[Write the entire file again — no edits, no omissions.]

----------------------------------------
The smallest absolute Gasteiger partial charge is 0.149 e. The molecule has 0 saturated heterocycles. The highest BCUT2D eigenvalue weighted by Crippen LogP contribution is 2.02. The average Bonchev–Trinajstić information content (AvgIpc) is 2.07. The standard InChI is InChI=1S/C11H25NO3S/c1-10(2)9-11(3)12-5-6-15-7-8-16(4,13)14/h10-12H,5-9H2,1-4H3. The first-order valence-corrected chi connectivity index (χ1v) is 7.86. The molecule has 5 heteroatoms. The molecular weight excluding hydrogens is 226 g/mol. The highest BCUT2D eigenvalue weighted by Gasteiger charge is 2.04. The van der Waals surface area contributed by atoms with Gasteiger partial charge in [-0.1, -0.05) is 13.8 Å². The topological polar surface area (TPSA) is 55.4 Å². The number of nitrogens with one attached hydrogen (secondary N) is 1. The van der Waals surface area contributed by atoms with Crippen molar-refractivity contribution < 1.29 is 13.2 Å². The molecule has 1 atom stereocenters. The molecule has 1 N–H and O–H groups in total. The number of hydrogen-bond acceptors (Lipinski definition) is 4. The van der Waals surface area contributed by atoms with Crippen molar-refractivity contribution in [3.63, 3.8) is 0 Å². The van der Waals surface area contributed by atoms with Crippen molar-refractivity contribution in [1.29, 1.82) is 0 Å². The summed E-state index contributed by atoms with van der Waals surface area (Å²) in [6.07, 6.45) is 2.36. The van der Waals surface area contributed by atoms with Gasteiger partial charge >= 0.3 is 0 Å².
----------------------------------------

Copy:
The smallest absolute Gasteiger partial charge is 0.149 e. The molecule has 0 saturated heterocycles. The highest BCUT2D eigenvalue weighted by Crippen LogP contribution is 2.02. The average Bonchev–Trinajstić information content (AvgIpc) is 2.07. The standard InChI is InChI=1S/C11H25NO3S/c1-10(2)9-11(3)12-5-6-15-7-8-16(4,13)14/h10-12H,5-9H2,1-4H3. The first-order valence-corrected chi connectivity index (χ1v) is 7.86. The molecule has 5 heteroatoms. The molecular weight excluding hydrogens is 226 g/mol. The highest BCUT2D eigenvalue weighted by Gasteiger charge is 2.04. The van der Waals surface area contributed by atoms with Gasteiger partial charge in [-0.1, -0.05) is 13.8 Å². The topological polar surface area (TPSA) is 55.4 Å². The number of nitrogens with one attached hydrogen (secondary N) is 1. The van der Waals surface area contributed by atoms with Crippen molar-refractivity contribution < 1.29 is 13.2 Å². The molecule has 1 atom stereocenters. The molecule has 1 N–H and O–H groups in total. The number of hydrogen-bond acceptors (Lipinski definition) is 4. The van der Waals surface area contributed by atoms with Crippen molar-refractivity contribution in [3.63, 3.8) is 0 Å². The van der Waals surface area contributed by atoms with Crippen molar-refractivity contribution in [1.29, 1.82) is 0 Å². The summed E-state index contributed by atoms with van der Waals surface area (Å²) in [6.07, 6.45) is 2.36. The van der Waals surface area contributed by atoms with Gasteiger partial charge >= 0.3 is 0 Å².